Pic of Ned – from Ned’s Twitter account!

 

It’s Been 10 Years!

Wait. What? I just hit my 10 year blogging anniversary! Yessirree, 10 solid years of writing blog posts!

What has happened in 10 years? Well … social media happened. Web 2.0 (and library 2.0) came and went (I think we’re on 4.7 now :-) ). Easy online video happened. Making physical and digital connections happened, for me anyway – I certainly have more librarian friends, colleagues, and acquaintances than I did 10 years ago!

How about 10 years in numbers?

  • I have written 1289 posts (counting this one)
  • … and received 7379 comments
  • Google Analytics goes back to Jan 1 2005 for me (missing the first couple of years). But since 2005, I’ve had 831,614 visits to my website
  • … and 1,274,517 page views! Amazing.

Looking at the map in this post (from Google Analytics), I have readers in most countries (Not so much in Greenland or the middle of Africa. What’s up with that?).

In social media, I have 8767 Twitter friends and 1331 Facebook friends. Also bunches of friends in places like Instagram, Google Plus, LinkedIn, Goodreads, Youtube, and Flickr.

So why did I start blogging? Well … I like to write. Weird, I know. I also like testing things out, pushing myself, and thinking “out loud.” I also wanted a way to remember stuff, like links to good tools, or a repository of “stuff in David’s head.” Then I discovered blogs, and putting those things in a blog format, and letting people read if they wanted, made sense.

Then people actually started subscribing and reading and commenting. I very distinctly remember hitting a whopping 30  subscribers, and thinking “no way!” That was thrilling to me! Before Feedburner wigged out their subscriber counts six or so months ago, I was running 7-8000 subscribers. That’s HUGE (to me, anyway).

What has all this gotten me? A management job where I get to do cool stuff. I actually get to DO the things I write about here. And actually, they make me do it. I have heard “David, we read about this on your blog. Why isn’t it happening here?” more than once!

Also, lots of speaking gigs. Some international travel, even (more of that, please!). A part time speaking/writing/consulting gig. Two books – I’m an author!

And lots of time to think, process, and expand on how websites and social media and other digital do-dads are used to connect with libraries and customers.

Best of all, I’ve gotten … you guys! People who read my blog posts. You guys are awesome!

And … what do you get out of this? Hopefully something that makes you think, something that helps you next week at your job, or something that helps you successfully argue for an expanded digital presence. Maybe a stepping stone to a better idea that works for you.

Thank you So MUCH for reading, for interacting, for listening to me speak. You guys ROCK, and I’m truly honored that you spend even a small amount of your busy day reading my ramblings at davidleeking.com. 

10 more years, here we come!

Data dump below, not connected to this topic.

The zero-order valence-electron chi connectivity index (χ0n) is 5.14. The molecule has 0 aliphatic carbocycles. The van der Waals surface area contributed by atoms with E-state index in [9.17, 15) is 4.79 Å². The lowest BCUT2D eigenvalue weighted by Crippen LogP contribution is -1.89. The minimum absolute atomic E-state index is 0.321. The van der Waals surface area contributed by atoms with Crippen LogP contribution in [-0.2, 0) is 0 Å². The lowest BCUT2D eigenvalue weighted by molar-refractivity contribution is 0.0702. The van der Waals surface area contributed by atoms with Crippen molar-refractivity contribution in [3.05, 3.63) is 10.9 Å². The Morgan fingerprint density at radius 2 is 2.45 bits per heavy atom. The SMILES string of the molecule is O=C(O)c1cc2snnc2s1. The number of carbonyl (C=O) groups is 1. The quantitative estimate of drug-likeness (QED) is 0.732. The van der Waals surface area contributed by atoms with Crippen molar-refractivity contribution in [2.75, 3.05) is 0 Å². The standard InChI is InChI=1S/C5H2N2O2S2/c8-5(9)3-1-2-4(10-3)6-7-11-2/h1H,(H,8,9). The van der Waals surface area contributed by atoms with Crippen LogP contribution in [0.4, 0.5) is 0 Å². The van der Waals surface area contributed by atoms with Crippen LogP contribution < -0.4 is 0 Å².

Salem Library Blog Awards – Honorable Mention!

Cool – I received an honorable mention in the Salem Press Library Blog Awards for 2012! They put me in the “Public Libraries” category, which works fine (since I work at one, after all). Apparently Bobbi Newman and I were neck and neck in that category (just between you and me, I’d probably vote for her too, ’cause she rocks the blog!).

Thank you to Salem Press, to the judges, and to anyone who voted. It’s pretty cool to be mentioned in such good company, I have to say!

It’s cool to be recognized for good work. But you know what? There are a LOT of amazingly great blogs listed on the blog awards page, and I think ALL of them are winners. You guys – you other library blog writers. You put in a huge amount of work, some of you multiple times a week. And here’s the thing – your blog isn’t part of your job. It’s something you do on the side. For kicks (yep – we’re weird that way).

You might do it for fun, or to be “published,” or to share thoughts with others. Some of you might think of it as a second job. I’d guess that some of you really haven’t thought much about your blog at all, other than getting that nagging … “wow. This is cool. I must share it!” feeling that comes right before hitting the publish button.

In my book, you guys ALL get awards. If you’re listed on the Salem Press Blog Awards site, you get an award. If you just started a blog and you’re pumping out great content – you get an award too! So here’s the DLK You Rock the Blog Award (link is here) – Take it. Use it. You deserve it. Be proud of what you do!

And make sure to check out all the Salem Press list of award winners. Every one of those blogs is worth reading. Thanks, Salem Press!

 

All my Notes from BlogWorld Expo #bweny #BEA #beabloggercon

New York CityFor those interested, here’s a list of all my notes from Blogworld Expo, BookExpo America, and the BEA Bloggers conference in one handy place.

There’s some really good stuff here – but it’s a LOT to go through, too. I know I will be going through these, sharing some at work, and pondering others for my own blog. Enjoy!

Blogworld sessions:

BEA Sessions:

BEA Blogger’s Conference sessions: